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jCarbonara
Joe Carbonara

Double Dose of Disruption

Business leaders often look over their shoulders trying to find the next disruptive player or event that will shake up their organizations. Well, in a matter of weeks spanning August to the beginning of September, the foodservice industry got a double dose of disruption.

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jMartinez
Juan Martinez

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Kiosk ordering seems all the rage in today’s foodservice industry. While the process seems simple and intuitive for many consumers, implementation is another story. 

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jStiegler
Jerry Stiegler

Over-Expansion May Be Hurting Restaurants, Restaurant Employment Fell in September, Coffeehouse Sales on the Rise and More

Merrill Lynch says over expansion is hurting restaurants. Restaurant employment fell dramatically in September. Premium products are driving up coffeehouse sales. Fast-casual restaurant sales growth is slowing in Canada. These stories and more This Week in Foodservice.

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Highlights

Restaurants Outperform Retail Market Again, Americans Are Cooking Less, and Much More

Restaurant sales looked good in October. The NRA says consumers spent more on food away from home but NPD says traffic is down. Godfather’s enters the chicken business. Steam grills prove their worth for an up and coming chain and a whole lot more in This Week In Foodservice.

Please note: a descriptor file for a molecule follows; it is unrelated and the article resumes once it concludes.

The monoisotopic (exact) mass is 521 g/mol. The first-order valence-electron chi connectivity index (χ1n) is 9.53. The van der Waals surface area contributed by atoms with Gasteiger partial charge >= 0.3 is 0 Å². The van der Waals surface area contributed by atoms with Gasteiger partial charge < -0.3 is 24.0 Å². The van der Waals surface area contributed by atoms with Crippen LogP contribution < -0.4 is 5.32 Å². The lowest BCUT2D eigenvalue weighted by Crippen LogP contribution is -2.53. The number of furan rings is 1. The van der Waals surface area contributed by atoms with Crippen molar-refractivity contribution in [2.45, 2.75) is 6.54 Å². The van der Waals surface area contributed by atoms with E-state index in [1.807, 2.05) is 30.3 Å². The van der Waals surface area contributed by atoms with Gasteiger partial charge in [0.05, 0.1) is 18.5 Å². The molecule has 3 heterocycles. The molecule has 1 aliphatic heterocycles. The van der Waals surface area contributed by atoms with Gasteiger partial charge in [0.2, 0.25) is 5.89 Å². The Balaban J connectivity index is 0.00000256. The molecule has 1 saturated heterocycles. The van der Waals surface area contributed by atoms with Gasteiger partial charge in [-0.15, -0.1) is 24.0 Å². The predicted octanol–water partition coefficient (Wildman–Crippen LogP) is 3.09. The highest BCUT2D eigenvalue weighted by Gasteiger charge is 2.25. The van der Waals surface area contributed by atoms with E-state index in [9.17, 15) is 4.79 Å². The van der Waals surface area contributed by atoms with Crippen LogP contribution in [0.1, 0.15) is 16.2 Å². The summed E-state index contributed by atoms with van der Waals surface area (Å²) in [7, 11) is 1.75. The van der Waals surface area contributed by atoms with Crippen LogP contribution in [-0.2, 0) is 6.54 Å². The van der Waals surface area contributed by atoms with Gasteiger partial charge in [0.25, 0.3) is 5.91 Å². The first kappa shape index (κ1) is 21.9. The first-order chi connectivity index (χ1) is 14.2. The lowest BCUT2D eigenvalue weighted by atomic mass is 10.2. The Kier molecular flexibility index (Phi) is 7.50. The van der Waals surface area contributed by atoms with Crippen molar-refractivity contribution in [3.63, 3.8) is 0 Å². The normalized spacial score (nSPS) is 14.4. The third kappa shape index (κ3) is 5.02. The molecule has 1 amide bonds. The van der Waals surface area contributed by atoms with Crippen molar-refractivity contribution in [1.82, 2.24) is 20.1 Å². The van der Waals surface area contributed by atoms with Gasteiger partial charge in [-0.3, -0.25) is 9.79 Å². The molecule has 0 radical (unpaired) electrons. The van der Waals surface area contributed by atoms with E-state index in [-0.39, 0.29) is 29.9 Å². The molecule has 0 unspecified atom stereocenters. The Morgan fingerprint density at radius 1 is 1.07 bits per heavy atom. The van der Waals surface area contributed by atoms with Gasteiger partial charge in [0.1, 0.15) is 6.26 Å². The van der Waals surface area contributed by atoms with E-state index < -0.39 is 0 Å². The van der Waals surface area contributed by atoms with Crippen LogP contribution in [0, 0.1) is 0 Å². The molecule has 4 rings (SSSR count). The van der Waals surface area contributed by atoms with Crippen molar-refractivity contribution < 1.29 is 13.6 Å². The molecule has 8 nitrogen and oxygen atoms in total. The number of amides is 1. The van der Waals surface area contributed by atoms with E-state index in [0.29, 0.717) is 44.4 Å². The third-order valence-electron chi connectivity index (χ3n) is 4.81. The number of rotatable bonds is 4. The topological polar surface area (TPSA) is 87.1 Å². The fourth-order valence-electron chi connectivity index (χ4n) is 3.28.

Restaurants and bars outperformed the total retail market once again in October.

U.S. retail sales bounced back in October, rising 0.3 percent after falling by the same percentage in September. Thus, it appears that September may have been an anomaly. Retail sales were stronger than it appeared because falling oil prices drove gasoline sales down 1.5 percent. Without gas sales, U.S. retail sales were up 0.5 percent.

Total retail sales were up 4.1 percent over October 2013 and up 4 percent in the first 10 months of this year.

Restaurant and drinking place sales did far better than the total retail market, rising 0.9 percent over September, 6.8 percent over October 2013 and 5.5 percent in the first 10 months of 2014. October was an excellent month compared to most other retail segments including grocery store sales, which rose 0.2 percent.

When considering the numbers above please bear in mind that the Census Bureau surveys only restaurants and bars. Not included are hotels, resorts, clubs, retail foodservice, employee feeding, schools, colleges and healthcare. Further, Bureau characterizes the data as “advance” because it is based on a small preliminary sample. Thus, the figures are subject to revision. And, most of the numbers are adjusted for seasonal variations, holidays, weekend, etc., but not for inflation.

Economic News This Week

  • Downturn next year? While the economy is sort of bumping along most observers see at least a fair to middling improvement. But it was just a matter of time before a “gloom and doom” prophet appeared. In this case it is an outfit called the Jerome Levy Forecasting Center, which claims to have predicted market declines as far back as the Great Depression as well as the 2007 recession. Their forecast points to a number of negative factors including the U.S.’s reliance on exports and a shaky world economy, especially in Europe.